Cleaning Jewellery

Cleaning Jewellery

Plain water - can't hurt can it?  Providing that it is in the form of a soft, clean, damp cloth, then most types of jewellery are safe to gently wipe.  Avoid soaking in water anything that is glued together (in case a water-soluble glue has been used), strung like beads (because the string inside the bead can rot or the string can stretch)...............

Mild soapy water [coming soon]

Mr Muscle (and other kitchen cleaners) [coming soon]

Washing up liquid   [coming soon]

Toothpaste - NEVER.  It is abrasive - that's how it cleans your teeth - so it will scratch the metal

Jewellery dips - a liquid you dip your jewellery into to clean it.  Some are aimed at silver jewellery; some at all types of jewellery (with strong warnings about use on certain types of jewellery).  These contain a weak acid which reacts with the tarnish (or oxidation) on the metal to remove it - and releases a disgusting rotten egg smell in the process!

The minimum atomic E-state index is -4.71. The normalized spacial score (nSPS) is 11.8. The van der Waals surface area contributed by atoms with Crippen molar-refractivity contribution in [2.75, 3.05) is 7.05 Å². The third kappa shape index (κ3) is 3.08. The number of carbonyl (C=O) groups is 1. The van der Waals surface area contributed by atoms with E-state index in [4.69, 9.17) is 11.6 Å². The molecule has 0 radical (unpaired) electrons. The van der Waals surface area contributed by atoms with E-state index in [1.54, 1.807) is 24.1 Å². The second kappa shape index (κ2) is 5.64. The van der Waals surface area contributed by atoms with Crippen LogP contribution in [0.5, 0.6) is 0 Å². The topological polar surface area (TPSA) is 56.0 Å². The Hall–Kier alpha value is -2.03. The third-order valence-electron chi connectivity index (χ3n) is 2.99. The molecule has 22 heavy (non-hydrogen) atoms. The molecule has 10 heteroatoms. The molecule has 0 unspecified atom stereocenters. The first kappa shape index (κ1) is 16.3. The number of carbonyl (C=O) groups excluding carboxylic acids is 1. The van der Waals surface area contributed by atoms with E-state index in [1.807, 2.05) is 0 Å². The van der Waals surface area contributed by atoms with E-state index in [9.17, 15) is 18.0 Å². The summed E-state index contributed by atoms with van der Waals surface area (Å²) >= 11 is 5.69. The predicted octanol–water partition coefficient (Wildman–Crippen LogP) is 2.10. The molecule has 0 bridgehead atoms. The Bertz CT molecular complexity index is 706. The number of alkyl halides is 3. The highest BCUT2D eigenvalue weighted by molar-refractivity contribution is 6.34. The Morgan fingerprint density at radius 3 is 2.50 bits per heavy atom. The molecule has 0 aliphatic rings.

The problem with jewellery dips is two-fold; firstly they contain ACID which is harmful to all organic gems (pearls, coral, amber, jet, ivory, etc) and also damages many porous gemstones, and those containing copper, such as malachite or turquoise.  The acid will also remove decorative oxidation (this is particularly used with silver to blacken the crevices in a jewellery piece and give it an antiqued look).

I have also noticed that rinsing with warm water, as recommended, does not totally remove the cleaning product.  When you have dipped an item several times, you will notice a "bloom" or surface discoloration appearing on silver.  This gives a milky or yellowish appearance to the surface of silver.  If this happens to a piece of plain silver jewellery, I have found that the foil & soda method (see below) will often remove this surface coating.